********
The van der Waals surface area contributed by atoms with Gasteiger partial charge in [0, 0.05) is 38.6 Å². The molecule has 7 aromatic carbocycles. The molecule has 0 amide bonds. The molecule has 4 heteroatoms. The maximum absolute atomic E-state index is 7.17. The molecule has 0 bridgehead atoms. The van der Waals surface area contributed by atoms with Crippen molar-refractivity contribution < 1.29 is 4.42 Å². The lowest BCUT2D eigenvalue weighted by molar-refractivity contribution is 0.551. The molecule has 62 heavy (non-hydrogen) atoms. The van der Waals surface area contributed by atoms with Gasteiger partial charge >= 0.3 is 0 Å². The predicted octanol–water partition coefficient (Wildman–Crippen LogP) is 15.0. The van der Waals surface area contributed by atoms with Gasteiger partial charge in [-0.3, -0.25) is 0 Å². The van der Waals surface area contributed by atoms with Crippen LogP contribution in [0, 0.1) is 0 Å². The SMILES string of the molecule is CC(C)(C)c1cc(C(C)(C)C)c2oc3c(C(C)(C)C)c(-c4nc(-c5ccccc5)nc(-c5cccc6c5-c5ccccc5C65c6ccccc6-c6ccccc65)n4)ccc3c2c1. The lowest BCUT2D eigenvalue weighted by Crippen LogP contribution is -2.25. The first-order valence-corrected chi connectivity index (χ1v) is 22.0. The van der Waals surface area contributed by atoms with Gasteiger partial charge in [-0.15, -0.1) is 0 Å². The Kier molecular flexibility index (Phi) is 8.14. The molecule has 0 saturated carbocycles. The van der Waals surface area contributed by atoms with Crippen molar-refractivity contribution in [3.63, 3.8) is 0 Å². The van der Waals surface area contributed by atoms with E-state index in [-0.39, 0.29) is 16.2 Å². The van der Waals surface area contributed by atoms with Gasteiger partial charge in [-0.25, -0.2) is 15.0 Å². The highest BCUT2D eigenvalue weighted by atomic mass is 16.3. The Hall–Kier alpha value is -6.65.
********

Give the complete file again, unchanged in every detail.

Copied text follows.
The van der Waals surface area contributed by atoms with Gasteiger partial charge in [0, 0.05) is 38.6 Å². The molecule has 7 aromatic carbocycles. The molecule has 0 amide bonds. The molecule has 4 heteroatoms. The maximum absolute atomic E-state index is 7.17. The molecule has 0 bridgehead atoms. The van der Waals surface area contributed by atoms with Crippen molar-refractivity contribution < 1.29 is 4.42 Å². The lowest BCUT2D eigenvalue weighted by molar-refractivity contribution is 0.551. The molecule has 62 heavy (non-hydrogen) atoms. The van der Waals surface area contributed by atoms with Gasteiger partial charge >= 0.3 is 0 Å². The predicted octanol–water partition coefficient (Wildman–Crippen LogP) is 15.0. The van der Waals surface area contributed by atoms with Gasteiger partial charge in [-0.3, -0.25) is 0 Å². The van der Waals surface area contributed by atoms with Crippen LogP contribution in [0, 0.1) is 0 Å². The SMILES string of the molecule is CC(C)(C)c1cc(C(C)(C)C)c2oc3c(C(C)(C)C)c(-c4nc(-c5ccccc5)nc(-c5cccc6c5-c5ccccc5C65c6ccccc6-c6ccccc65)n4)ccc3c2c1. The lowest BCUT2D eigenvalue weighted by Crippen LogP contribution is -2.25. The first-order valence-corrected chi connectivity index (χ1v) is 22.0. The van der Waals surface area contributed by atoms with Gasteiger partial charge in [-0.15, -0.1) is 0 Å². The Kier molecular flexibility index (Phi) is 8.14. The molecule has 0 saturated carbocycles. The van der Waals surface area contributed by atoms with Crippen molar-refractivity contribution in [3.63, 3.8) is 0 Å². The van der Waals surface area contributed by atoms with E-state index in [-0.39, 0.29) is 16.2 Å². The van der Waals surface area contributed by atoms with Gasteiger partial charge in [-0.25, -0.2) is 15.0 Å². The highest BCUT2D eigenvalue weighted by atomic mass is 16.3. The Hall–Kier alpha value is -6.65.